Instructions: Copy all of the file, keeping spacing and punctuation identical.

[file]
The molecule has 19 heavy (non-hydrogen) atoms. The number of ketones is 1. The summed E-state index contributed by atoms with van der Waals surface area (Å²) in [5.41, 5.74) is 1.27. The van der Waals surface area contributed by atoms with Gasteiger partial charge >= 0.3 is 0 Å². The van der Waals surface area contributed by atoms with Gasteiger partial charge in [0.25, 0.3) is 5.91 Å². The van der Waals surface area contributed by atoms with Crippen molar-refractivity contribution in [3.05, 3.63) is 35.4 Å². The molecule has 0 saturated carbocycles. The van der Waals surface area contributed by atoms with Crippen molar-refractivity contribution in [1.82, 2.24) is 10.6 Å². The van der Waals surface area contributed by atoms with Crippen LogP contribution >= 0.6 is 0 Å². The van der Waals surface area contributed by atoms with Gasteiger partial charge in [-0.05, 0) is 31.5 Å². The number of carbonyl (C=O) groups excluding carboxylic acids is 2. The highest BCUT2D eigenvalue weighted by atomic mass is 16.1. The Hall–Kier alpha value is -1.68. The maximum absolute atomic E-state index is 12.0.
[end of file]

The molecule has 19 heavy (non-hydrogen) atoms. The number of ketones is 1. The summed E-state index contributed by atoms with van der Waals surface area (Å²) in [5.41, 5.74) is 1.27. The van der Waals surface area contributed by atoms with Gasteiger partial charge >= 0.3 is 0 Å². The van der Waals surface area contributed by atoms with Gasteiger partial charge in [0.25, 0.3) is 5.91 Å². The van der Waals surface area contributed by atoms with Crippen molar-refractivity contribution in [3.05, 3.63) is 35.4 Å². The molecule has 0 saturated carbocycles. The van der Waals surface area contributed by atoms with Crippen molar-refractivity contribution in [1.82, 2.24) is 10.6 Å². The van der Waals surface area contributed by atoms with Crippen LogP contribution >= 0.6 is 0 Å². The van der Waals surface area contributed by atoms with Gasteiger partial charge in [-0.05, 0) is 31.5 Å². The number of carbonyl (C=O) groups excluding carboxylic acids is 2. The highest BCUT2D eigenvalue weighted by atomic mass is 16.1. The Hall–Kier alpha value is -1.68. The maximum absolute atomic E-state index is 12.0.